Chapter 2. Events and Observing

Events are at the core of your JavaScript application, powering everything and providing the first point of contact when a user interacts with your application. However, this is where JavaScript’s unstandardized birth rears its ugly head. At the height of the browser wars, Netscape and Microsoft purposely chose different, incompatible event models. Although they were later standardized by the W3C, Internet Explorer kept its different implementation until its latest release, IE9.

Luckily, we have great libraries like jQuery and Prototype that smooth over the mess, giving you one API that will work with all the event implementations. Still, it’s worth understanding what’s happening behind the scenes, so I’m going to cover the W3C model here before showing examples for various popular libraries.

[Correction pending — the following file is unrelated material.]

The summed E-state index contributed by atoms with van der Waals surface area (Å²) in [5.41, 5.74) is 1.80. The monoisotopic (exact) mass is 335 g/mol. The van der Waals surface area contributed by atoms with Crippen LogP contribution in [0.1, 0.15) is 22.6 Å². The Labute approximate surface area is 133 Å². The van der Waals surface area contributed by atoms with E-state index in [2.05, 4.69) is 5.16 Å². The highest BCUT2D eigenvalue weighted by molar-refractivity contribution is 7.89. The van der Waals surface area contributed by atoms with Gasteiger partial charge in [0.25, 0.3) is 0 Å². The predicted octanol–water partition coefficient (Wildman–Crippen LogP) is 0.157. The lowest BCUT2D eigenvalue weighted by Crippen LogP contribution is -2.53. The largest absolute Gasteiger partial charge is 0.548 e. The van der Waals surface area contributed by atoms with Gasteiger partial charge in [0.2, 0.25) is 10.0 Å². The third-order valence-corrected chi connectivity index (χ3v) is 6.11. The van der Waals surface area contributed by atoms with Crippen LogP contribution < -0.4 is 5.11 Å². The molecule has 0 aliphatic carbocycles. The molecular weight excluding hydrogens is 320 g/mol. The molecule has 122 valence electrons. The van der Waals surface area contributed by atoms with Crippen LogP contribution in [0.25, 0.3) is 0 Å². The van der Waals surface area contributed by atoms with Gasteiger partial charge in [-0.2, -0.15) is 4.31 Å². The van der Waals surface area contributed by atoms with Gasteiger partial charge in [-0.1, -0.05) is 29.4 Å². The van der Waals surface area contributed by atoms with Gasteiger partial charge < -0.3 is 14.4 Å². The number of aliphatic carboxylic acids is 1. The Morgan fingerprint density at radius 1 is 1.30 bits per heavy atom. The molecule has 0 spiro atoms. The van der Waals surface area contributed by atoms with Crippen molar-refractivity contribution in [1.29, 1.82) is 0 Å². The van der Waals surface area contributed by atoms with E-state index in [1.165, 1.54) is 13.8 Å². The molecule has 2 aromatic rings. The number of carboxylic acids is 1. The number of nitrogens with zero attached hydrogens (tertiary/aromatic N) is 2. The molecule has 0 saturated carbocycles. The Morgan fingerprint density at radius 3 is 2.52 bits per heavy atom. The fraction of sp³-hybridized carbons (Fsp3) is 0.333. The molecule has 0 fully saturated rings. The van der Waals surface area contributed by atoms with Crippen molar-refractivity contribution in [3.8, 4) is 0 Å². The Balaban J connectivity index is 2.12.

Listening to Events

Events revolve around a function called addEventListener(), which takes three arguments: type (e.g., click), listener (i.e., callback), and useCapture (we’ll cover useCapture later). Using the first two arguments, we can attach a function to a DOM element, which is invoked when that particular event, such as click, is triggered on the element:

var button = document.getElementById("createButton");

button.addEventListener("click", function(){ /* ... */ }, false);

We can remove the listener using removeEventListener(), passing the same arguments we gave addEventListener(). If the listener function is anonymous and there’s no reference to it, it can’t ...

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